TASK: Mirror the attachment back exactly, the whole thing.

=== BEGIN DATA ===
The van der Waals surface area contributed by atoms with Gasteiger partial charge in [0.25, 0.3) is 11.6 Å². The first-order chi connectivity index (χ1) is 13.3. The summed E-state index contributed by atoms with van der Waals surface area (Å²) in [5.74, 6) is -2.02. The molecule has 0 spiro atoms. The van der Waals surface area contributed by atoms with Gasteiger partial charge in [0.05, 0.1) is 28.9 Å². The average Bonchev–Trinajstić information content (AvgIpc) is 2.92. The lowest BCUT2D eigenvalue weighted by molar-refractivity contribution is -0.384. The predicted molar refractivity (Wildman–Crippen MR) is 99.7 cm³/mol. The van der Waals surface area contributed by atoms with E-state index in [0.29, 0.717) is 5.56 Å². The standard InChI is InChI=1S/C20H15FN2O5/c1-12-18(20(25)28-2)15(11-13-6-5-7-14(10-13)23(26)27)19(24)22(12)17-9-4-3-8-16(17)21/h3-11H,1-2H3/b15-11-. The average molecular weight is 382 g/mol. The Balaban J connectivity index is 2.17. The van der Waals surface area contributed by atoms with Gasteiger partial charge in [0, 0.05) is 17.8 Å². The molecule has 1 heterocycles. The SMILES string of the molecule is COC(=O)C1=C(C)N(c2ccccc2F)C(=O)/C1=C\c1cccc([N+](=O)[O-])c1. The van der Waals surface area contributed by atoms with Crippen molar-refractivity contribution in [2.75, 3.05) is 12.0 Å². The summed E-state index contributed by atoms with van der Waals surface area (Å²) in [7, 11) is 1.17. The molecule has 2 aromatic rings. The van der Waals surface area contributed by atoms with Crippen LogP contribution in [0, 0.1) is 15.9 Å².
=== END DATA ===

The van der Waals surface area contributed by atoms with Gasteiger partial charge in [0.25, 0.3) is 11.6 Å². The first-order chi connectivity index (χ1) is 13.3. The summed E-state index contributed by atoms with van der Waals surface area (Å²) in [5.74, 6) is -2.02. The molecule has 0 spiro atoms. The van der Waals surface area contributed by atoms with Gasteiger partial charge in [0.05, 0.1) is 28.9 Å². The average Bonchev–Trinajstić information content (AvgIpc) is 2.92. The lowest BCUT2D eigenvalue weighted by molar-refractivity contribution is -0.384. The predicted molar refractivity (Wildman–Crippen MR) is 99.7 cm³/mol. The van der Waals surface area contributed by atoms with E-state index in [0.29, 0.717) is 5.56 Å². The standard InChI is InChI=1S/C20H15FN2O5/c1-12-18(20(25)28-2)15(11-13-6-5-7-14(10-13)23(26)27)19(24)22(12)17-9-4-3-8-16(17)21/h3-11H,1-2H3/b15-11-. The average molecular weight is 382 g/mol. The Balaban J connectivity index is 2.17. The van der Waals surface area contributed by atoms with Gasteiger partial charge in [0, 0.05) is 17.8 Å². The molecule has 1 heterocycles. The SMILES string of the molecule is COC(=O)C1=C(C)N(c2ccccc2F)C(=O)/C1=C\c1cccc([N+](=O)[O-])c1. The van der Waals surface area contributed by atoms with Crippen molar-refractivity contribution in [2.75, 3.05) is 12.0 Å². The summed E-state index contributed by atoms with van der Waals surface area (Å²) in [7, 11) is 1.17. The molecule has 2 aromatic rings. The van der Waals surface area contributed by atoms with Crippen LogP contribution in [0, 0.1) is 15.9 Å².